Island of Pag

Camping – Island of Pag

Mike and I are staying next to the Island of Pag.  It is the 5th largest island in Croatia and it has the longest coastline.  Mike of course, just had to drive from one end of Pag to the extreme other end, even knowing that there wasn’t anything out there.  The island is very unusual looking.  Mike said that, based on the landscape, he felt like we were on the moon.  I guess he isn’t the only one that feels that way.  According to the internet, Pag is “known for its barren, moonlike landscape”.  Mind you, that is probably more Hollywood than reality.  The scenery is much more interesting than it sounds.  From a distance the rocky hills look quite smooth and you have these smooth, uncovered hills flowing right down into the sea.  Where we are staying it is very rocky making it tricky to walk around the water’s edge.

A bit deceptive

We are really happy with where we are parked.  The internet is so helpful for travellers these days.  We are camping on an old ferry dock/parking area that is very well hidden.  It is now used by a few fishermen to park their cars.  As you can see from the top picture we look out over water and hills in the distance and get to see gorgeous sunsets every night. The picture here makes it look like we are camping in the middle of nothing but rocks.  It just goes to show how deceptive camera angles can be.  You are not allowed to wild camp or camp outside an official campground in Croatia.  You can understand that rule because of the number of tourists they get in prime season.  Since we are in the “off season”, we were hoping that we would be OK.  On our second evening a police car arrived and stopped in front of the RV.  We were a little concerned.  It turned out that the police were just doing some scuba diving.  When they finished, they looked at our RV just like everyone does and then they left.  This made us feel much more comfortable about parking in this lovely spot.

The dock is about 8 feet (2 ½ m) above the water, and we were parked about 15 feet (4 ½ m) from the edge.  At about 6 PM one evening we met a fisherman who told us that we should move further back, or our RV was going to get soaked with salt water as the wind picked up.  We moved back about 30 feet or 10 metres.  Another fisherman was just arriving, and he said that we probably weren’t far enough away and that the winds were predicted to last for three days.  We listened and moved.  The winds were quite strong at night and at 5 AM one morning, Mike got up, turned on the generator and brought the living room walls in so that the small awnings above the slide outs didn’t rip and the RV didn’t get so buffeted.  Although the days were blustery and quite windy, they were nothing like the winds that the Croatians talk about all the time.  We have heard about the Bura winds (sometimes called Bora winds in English) from many locals from the time we first got to Croatia.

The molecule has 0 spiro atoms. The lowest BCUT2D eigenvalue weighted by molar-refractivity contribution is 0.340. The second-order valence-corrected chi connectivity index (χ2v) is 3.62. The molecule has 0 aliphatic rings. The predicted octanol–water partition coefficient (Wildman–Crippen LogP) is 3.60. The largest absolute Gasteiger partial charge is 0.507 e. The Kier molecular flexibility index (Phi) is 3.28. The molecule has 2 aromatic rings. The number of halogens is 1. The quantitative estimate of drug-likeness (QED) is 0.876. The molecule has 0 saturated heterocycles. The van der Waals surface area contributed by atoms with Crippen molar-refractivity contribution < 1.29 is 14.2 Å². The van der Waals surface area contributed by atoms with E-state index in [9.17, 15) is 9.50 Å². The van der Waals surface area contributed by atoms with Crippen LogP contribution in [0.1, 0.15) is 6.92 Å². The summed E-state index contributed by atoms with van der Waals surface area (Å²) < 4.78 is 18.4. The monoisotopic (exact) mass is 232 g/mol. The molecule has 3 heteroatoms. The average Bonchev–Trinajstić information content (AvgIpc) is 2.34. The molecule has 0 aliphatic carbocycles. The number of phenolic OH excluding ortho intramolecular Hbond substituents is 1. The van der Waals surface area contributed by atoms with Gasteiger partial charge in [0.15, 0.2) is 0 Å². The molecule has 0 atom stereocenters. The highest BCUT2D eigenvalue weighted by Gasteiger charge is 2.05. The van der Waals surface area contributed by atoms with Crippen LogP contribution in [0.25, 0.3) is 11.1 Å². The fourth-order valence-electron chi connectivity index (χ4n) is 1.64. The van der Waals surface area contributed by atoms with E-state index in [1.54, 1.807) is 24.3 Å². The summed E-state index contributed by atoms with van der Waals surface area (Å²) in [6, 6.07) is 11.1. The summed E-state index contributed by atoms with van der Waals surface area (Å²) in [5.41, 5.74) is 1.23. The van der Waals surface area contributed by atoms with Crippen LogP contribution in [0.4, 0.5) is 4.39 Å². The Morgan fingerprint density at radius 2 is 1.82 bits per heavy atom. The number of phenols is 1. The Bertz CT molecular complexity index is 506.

Croatia has two main winds, the Bura and the Jugo.  Bura is the one you hear about all the time.  Croatians seem to have a love/hate relationship with this wind.  When Mike and I were looking for somewhere to store our RV over the winter, we were told that we wouldn’t have much problems with snow or ice, but we did have to be concerned about a Bura blowing through the campground and causing broken branches or falling trees.  Last week we camped near a small mall on the Island of Krk.  The mall had a fair-sized square entrance or lobby.  The three outside entrance walls each had a large double glass door.  Only one of these doors was open on a given day.  Mike’s guess is that they had to consider the winds and wind direction when they built the mall.  In a different area we stopped in one café where the owner told us that during a Bura he closes down the café.  It is that scary and extremely cold and definitely gets the locals respect.  Mike and I just missed being caught in a nasty Bura one month ago.  Luckily, we were still in northern Croatia, in a protected bay area.  Winds of 176 km/h were measured in Split where we will be shortly.  These winds caused parts of the highway to be shut for traffic, cancelled ferry connections to the islands, uprooted and snapped large trees and caused other devastation to cars and property as roofs and debris was sent flying.  To see a short video from last month click here.  We have been driving around Zadar, which is a city on the coast heading towards Split.  Many of the fields have very large branches broken, and trees uprooted.  The damage to the trees looks fresh so we think this must have been from the Bura just a month ago.  All of this encouraged me to do some more checking on the internet which I did.  The information below is combined from multiple sources and comments from people we met.